Yes, Jerry Parr served in the Navy for 31 years, including a tour of duty on Okinawa as a Judge Advocate General surrounded by Marines, but his new book The Stigma of Squidness is not a memoir, he explained. “Sailors and Marines know that a sea story is a nautical tall tale that has been pulled hither and yon like taffy, until it’s almost transparent,” Parr said, which is why he wrote the book under the pen name AC Story.
Parr started writing the book back in the 1990s, then set it aside, busy with a full-time law practice, service in the Naval reserve that took him around the world, and his family. He came back to the book in 2011 and spent three years rewriting it. An excerpt from The Stigma of Squidness is available now on www.webook.com while Parr seeks a publisher.
“The book is about the transformation of a young naval officer isolated by a tour of duty on Okinawa, where he’s the only Navy attorney assigned there to 20,000 Marines,” Parr said. “Most Okinawans would probably rather not have any military on the island. And to Marines, who consider a Sailor a squid—the lowest form of marine life—the naval officer has to earn the respect of the Marines he serves with and overcome the loneliness of being in a foreign country for the first time.” Along the way, the naval officer finds romance—but of course it’s complicated—and friendship. Parr hopes his story holds up to the values of duty, loyalty, and consideration of others.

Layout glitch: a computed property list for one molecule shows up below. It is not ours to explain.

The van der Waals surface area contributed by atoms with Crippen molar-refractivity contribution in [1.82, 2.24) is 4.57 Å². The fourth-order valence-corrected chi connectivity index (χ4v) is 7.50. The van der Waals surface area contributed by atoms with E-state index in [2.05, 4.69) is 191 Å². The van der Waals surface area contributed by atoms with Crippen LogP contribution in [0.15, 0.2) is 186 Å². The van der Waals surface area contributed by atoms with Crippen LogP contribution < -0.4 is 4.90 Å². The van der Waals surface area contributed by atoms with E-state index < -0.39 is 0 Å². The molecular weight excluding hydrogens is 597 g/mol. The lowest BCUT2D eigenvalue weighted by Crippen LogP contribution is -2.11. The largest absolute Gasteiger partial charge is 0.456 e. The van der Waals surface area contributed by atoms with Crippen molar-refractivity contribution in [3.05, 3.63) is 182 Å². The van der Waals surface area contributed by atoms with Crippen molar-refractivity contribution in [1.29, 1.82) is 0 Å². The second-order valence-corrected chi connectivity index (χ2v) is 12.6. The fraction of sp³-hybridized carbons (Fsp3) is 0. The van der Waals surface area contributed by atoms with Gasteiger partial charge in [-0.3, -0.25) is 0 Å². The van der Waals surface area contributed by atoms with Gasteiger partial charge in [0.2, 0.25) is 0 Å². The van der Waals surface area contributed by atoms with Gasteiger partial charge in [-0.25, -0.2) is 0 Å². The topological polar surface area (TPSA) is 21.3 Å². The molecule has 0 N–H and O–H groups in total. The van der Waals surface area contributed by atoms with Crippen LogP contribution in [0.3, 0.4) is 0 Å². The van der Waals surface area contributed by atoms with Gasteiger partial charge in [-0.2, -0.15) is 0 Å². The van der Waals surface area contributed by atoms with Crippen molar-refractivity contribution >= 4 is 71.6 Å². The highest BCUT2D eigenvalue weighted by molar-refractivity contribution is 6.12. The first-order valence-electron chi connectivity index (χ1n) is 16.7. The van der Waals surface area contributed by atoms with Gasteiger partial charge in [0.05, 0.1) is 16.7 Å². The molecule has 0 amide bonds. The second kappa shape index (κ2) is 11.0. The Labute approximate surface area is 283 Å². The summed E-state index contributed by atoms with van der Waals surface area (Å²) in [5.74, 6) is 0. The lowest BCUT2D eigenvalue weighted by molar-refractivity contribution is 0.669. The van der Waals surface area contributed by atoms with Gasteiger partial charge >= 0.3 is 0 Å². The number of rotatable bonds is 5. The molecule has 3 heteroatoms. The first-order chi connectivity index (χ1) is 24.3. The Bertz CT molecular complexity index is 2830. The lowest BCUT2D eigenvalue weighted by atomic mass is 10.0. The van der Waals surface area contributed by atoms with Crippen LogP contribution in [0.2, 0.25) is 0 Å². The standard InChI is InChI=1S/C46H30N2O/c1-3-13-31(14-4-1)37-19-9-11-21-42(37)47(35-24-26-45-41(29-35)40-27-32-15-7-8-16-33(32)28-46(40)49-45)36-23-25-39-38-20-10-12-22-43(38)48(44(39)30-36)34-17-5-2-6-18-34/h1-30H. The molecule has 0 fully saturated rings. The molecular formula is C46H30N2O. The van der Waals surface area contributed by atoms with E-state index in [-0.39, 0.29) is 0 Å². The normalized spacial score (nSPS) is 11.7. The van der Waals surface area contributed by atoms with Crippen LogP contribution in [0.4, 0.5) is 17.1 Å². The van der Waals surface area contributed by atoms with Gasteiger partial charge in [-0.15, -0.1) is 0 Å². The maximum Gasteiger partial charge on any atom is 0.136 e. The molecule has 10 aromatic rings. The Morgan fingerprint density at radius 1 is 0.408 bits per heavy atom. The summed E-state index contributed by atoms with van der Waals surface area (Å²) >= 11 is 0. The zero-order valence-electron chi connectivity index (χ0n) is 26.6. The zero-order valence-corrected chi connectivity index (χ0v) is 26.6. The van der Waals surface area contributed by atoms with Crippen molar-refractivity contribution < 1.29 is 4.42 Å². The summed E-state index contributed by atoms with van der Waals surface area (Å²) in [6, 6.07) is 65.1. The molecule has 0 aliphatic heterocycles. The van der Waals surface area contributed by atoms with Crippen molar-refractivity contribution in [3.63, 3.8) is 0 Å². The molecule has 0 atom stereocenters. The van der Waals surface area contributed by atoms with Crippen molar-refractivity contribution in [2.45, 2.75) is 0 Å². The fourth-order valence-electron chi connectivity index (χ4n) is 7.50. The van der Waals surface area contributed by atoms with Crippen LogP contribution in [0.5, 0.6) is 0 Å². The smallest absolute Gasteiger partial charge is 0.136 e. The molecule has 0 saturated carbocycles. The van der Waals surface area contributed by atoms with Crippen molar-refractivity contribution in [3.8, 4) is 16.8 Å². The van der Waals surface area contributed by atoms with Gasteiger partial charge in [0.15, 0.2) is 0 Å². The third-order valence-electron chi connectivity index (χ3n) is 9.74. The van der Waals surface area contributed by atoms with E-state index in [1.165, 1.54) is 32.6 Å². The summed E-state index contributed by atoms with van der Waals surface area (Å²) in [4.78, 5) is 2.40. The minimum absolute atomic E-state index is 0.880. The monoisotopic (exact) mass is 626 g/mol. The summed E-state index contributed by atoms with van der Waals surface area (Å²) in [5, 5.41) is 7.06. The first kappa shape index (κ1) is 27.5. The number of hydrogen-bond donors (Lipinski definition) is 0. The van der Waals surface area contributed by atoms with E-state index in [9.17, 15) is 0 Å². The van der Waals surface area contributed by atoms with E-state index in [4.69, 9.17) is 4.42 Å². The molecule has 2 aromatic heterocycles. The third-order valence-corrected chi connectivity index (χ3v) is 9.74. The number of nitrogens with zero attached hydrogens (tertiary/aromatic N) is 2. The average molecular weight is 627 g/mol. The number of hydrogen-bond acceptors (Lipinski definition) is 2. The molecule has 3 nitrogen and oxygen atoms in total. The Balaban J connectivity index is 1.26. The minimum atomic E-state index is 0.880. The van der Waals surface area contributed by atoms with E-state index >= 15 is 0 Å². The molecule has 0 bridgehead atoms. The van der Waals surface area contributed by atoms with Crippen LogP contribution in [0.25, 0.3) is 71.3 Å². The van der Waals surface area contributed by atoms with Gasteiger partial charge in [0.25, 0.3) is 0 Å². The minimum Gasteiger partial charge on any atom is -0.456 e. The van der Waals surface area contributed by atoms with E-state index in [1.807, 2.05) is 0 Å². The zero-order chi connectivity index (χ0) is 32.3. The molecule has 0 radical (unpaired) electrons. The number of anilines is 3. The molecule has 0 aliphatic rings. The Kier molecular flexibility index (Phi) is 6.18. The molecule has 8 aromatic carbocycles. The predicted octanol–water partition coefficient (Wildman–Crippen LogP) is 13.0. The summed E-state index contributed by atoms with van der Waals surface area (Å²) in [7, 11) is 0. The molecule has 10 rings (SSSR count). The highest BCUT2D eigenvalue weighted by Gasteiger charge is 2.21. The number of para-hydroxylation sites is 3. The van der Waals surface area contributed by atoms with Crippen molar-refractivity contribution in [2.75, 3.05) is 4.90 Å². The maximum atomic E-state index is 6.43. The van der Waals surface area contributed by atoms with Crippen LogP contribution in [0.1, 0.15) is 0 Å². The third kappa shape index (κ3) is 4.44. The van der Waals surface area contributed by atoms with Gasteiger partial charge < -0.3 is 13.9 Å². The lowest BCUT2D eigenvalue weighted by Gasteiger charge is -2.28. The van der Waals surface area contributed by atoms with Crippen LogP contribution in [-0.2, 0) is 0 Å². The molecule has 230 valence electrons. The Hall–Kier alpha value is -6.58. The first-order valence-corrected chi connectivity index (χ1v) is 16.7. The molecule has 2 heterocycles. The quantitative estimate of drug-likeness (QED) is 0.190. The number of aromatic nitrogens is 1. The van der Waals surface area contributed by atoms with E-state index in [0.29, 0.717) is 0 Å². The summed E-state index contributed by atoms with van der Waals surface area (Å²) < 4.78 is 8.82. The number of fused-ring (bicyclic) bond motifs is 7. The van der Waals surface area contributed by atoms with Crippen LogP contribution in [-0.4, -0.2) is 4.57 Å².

Parr also hopes his book will benefit the Navy-Marine Corps Relief Society, and plans to donate 20% of the proceeds to the Society when the book is published. “I never used the services of the Society, but I knew other people who needed emergency loans and other help, and I know how important the Society is to Sailors and Marines. My book is about Sailors and Marines. My audience is people who could benefit or have benefited from the Society.”
Three decades in the Navy took Parr not only to Okinawa, but also to the Philippines, Texas, Europe, Japan, Hawaii, Washington, California, and Connecticut. A native of Dallas, he enlisted in the Navy in 1973 to serve in aviation maintenance administration. After three years of active duty, he went to college and stayed in the naval reserves. Then he went to law school on the GI Bill, was selected for the Judge Advocate General Student program and was commissioned as an officer. Parr then returned to active duty as a LT, JAG Corps, USNR.
After five more years of active duty, Parr decided to move back to Texas, where he worked as a prosecutor in the District Attorney’s office and in private practice, before becoming an associate probate judge. Throughout it all, he remained in the naval reserves, which included drilling once a month for several years in Chicago, Illinois, while training annually in London, England. He was a military judge for four years, overseeing Court Martials all over the world.
By Betsy Rosenblatt Rosso